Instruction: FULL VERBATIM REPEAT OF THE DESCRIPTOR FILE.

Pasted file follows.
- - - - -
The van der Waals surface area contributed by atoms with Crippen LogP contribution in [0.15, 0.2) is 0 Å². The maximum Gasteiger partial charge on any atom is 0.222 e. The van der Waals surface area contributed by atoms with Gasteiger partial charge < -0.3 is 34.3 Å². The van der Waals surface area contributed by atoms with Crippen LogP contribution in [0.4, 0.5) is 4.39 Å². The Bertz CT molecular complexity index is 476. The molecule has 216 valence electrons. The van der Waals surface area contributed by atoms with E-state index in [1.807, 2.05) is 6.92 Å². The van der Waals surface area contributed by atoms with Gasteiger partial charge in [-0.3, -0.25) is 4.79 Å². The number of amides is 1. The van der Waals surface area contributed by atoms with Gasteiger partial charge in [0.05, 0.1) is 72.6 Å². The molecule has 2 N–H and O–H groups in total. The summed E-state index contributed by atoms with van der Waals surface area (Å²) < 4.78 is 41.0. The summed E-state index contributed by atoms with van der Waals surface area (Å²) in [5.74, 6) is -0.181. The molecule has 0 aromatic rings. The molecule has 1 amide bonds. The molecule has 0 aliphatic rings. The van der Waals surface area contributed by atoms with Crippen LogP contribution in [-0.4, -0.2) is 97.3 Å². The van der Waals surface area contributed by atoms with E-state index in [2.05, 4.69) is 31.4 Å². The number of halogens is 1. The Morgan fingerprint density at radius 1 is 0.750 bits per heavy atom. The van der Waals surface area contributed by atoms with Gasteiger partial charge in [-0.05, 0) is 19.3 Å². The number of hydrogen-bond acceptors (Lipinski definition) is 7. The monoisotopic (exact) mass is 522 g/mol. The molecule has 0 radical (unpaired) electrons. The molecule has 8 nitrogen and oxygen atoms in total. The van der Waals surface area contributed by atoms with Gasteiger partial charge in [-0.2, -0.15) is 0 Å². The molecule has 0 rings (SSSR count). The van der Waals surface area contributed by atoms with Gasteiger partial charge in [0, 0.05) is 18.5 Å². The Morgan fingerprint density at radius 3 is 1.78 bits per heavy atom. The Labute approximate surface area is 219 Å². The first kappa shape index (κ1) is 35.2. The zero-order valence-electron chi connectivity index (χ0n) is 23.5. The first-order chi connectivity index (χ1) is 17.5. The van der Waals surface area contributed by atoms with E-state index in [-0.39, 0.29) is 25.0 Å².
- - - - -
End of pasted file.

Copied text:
The van der Waals surface area contributed by atoms with Crippen LogP contribution in [0.15, 0.2) is 0 Å². The maximum Gasteiger partial charge on any atom is 0.222 e. The van der Waals surface area contributed by atoms with Gasteiger partial charge < -0.3 is 34.3 Å². The van der Waals surface area contributed by atoms with Crippen LogP contribution in [0.4, 0.5) is 4.39 Å². The Bertz CT molecular complexity index is 476. The molecule has 216 valence electrons. The van der Waals surface area contributed by atoms with E-state index in [1.807, 2.05) is 6.92 Å². The van der Waals surface area contributed by atoms with Gasteiger partial charge in [-0.3, -0.25) is 4.79 Å². The number of amides is 1. The van der Waals surface area contributed by atoms with Gasteiger partial charge in [0.05, 0.1) is 72.6 Å². The molecule has 2 N–H and O–H groups in total. The summed E-state index contributed by atoms with van der Waals surface area (Å²) < 4.78 is 41.0. The summed E-state index contributed by atoms with van der Waals surface area (Å²) in [5.74, 6) is -0.181. The molecule has 0 aromatic rings. The molecule has 1 amide bonds. The molecule has 0 aliphatic rings. The van der Waals surface area contributed by atoms with Crippen LogP contribution in [-0.4, -0.2) is 97.3 Å². The van der Waals surface area contributed by atoms with E-state index in [2.05, 4.69) is 31.4 Å². The number of halogens is 1. The Morgan fingerprint density at radius 1 is 0.750 bits per heavy atom. The van der Waals surface area contributed by atoms with Gasteiger partial charge in [-0.05, 0) is 19.3 Å². The number of hydrogen-bond acceptors (Lipinski definition) is 7. The monoisotopic (exact) mass is 522 g/mol. The molecule has 0 radical (unpaired) electrons. The molecule has 8 nitrogen and oxygen atoms in total. The van der Waals surface area contributed by atoms with Gasteiger partial charge in [-0.2, -0.15) is 0 Å². The molecule has 0 rings (SSSR count). The van der Waals surface area contributed by atoms with Gasteiger partial charge in [0, 0.05) is 18.5 Å². The Morgan fingerprint density at radius 3 is 1.78 bits per heavy atom. The Labute approximate surface area is 219 Å². The first kappa shape index (κ1) is 35.2. The zero-order valence-electron chi connectivity index (χ0n) is 23.5. The first-order chi connectivity index (χ1) is 17.5. The van der Waals surface area contributed by atoms with E-state index in [-0.39, 0.29) is 25.0 Å².